The first Speaker? The remarkable account in the Anonimalle Chronicle of the so-called ‘Good Parliament’ of 1376 provides what is generally taken to be the first reference to a ‘Speaker’ of the Commons, Sir Peter de la Mare. The account is extraordinarily detailed and circumstantial – so unusual for an account of any event in… Continue reading The Election of a Speaker
Left: Sir Arthur Onslow, by George Townshend, 4th Viscount and 1st Marquess Townshend ink drawing, 1751-1758; Right: Arthur Wellesley Peel, Viscount Peel, photogravure after Sir William Quiller Orchardson, 1898, both NPG: CC BY-NC-ND 3.0 Often, in descriptions of the office of Speaker, Christopher Yelverton’s speech of 24 October 1597, on being elected Speaker, is quoted.… Continue reading Qualifications for the Speakership
The modern practice of prorogation and adjournment is in theory, at least, clearly enough understood. Prorogation is an act of the Crown, usually used to mark the end of one session and fix a date for the start of another. Adjournment is an act of each House of Parliament, used routinely to end each day’s… Continue reading Prorogation and Adjournment
The principle that an administration can only function if it has the backing of a majority in the House of Commons is acknowledged to be a fundamental part – perhaps the fundamental part – of not only the British, but of any parliamentary constitution. It expresses the idea that Parliament itself cannot exercise executive power,… Continue reading Votes of no confidence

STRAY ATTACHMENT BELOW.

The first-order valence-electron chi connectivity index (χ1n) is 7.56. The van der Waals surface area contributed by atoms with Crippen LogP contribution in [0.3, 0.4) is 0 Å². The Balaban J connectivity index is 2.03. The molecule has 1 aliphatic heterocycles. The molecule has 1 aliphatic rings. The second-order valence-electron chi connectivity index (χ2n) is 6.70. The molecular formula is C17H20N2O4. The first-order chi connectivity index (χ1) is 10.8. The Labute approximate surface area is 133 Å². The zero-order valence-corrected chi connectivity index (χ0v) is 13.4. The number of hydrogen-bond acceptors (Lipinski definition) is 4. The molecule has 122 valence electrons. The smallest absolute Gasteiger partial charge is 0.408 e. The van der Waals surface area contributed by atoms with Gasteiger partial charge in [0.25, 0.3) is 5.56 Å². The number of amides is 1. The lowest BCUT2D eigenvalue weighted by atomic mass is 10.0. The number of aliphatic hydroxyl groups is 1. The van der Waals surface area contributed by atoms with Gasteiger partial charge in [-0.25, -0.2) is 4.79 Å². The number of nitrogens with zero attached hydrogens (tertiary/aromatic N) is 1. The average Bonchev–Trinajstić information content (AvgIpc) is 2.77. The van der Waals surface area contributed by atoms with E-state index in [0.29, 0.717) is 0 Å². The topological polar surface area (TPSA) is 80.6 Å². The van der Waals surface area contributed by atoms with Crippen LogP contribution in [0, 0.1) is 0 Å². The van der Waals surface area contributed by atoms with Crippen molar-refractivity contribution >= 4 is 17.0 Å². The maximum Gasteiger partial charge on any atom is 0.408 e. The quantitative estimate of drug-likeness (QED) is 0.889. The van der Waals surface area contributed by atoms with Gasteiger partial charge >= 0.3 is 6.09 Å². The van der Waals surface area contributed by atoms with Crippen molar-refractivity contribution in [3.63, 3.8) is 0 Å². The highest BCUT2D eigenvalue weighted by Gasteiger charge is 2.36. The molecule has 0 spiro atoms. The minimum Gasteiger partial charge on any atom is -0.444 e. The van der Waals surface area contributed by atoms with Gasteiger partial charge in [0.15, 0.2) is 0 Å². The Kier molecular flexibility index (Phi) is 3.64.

Earlier this year an Early Day Motion sponsored by a number of former chief whips and signed by a long cast of others who have served as whips marked what is being treated as the centenary of the Government Whips’ office. But while the office may be relatively young, the function of whipping is almost intrinsic to parliamentary life.
The failed attempt to prevent a no-deal Brexit shows how, despite the ancient idea of 'grievances before supply', it is difficult to present complex political messages through the Estimates process.
Although it has passed the world of racing by, so far as I’m aware, this month is the 130th anniversary of what was apparently the first House of Commons Steeplechase, and possibly also the first occasion on which a formal sporting competition had been organised among Members of Parliament.